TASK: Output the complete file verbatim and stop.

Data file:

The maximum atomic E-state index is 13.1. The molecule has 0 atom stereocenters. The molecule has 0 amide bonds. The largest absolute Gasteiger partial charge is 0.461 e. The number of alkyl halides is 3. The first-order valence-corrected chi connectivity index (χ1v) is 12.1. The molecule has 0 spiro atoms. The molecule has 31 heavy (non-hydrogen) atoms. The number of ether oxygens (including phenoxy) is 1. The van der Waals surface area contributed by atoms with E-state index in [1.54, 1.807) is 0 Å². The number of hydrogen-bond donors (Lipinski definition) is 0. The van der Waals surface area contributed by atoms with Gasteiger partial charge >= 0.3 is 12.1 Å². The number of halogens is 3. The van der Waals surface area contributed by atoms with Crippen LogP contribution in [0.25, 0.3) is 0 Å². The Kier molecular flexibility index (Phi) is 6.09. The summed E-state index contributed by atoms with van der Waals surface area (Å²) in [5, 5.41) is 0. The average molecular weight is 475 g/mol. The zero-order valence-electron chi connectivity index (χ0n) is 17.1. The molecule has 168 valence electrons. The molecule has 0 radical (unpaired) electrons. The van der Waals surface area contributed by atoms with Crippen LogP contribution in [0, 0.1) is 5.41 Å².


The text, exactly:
The maximum atomic E-state index is 13.1. The molecule has 0 atom stereocenters. The molecule has 0 amide bonds. The largest absolute Gasteiger partial charge is 0.461 e. The number of alkyl halides is 3. The first-order valence-corrected chi connectivity index (χ1v) is 12.1. The molecule has 0 spiro atoms. The molecule has 31 heavy (non-hydrogen) atoms. The number of ether oxygens (including phenoxy) is 1. The van der Waals surface area contributed by atoms with E-state index in [1.54, 1.807) is 0 Å². The number of hydrogen-bond donors (Lipinski definition) is 0. The van der Waals surface area contributed by atoms with Gasteiger partial charge >= 0.3 is 12.1 Å². The number of halogens is 3. The van der Waals surface area contributed by atoms with Crippen LogP contribution in [0.25, 0.3) is 0 Å². The Kier molecular flexibility index (Phi) is 6.09. The summed E-state index contributed by atoms with van der Waals surface area (Å²) in [5, 5.41) is 0. The average molecular weight is 475 g/mol. The zero-order valence-electron chi connectivity index (χ0n) is 17.1. The molecule has 168 valence electrons. The molecule has 0 radical (unpaired) electrons. The van der Waals surface area contributed by atoms with Crippen LogP contribution in [0, 0.1) is 5.41 Å².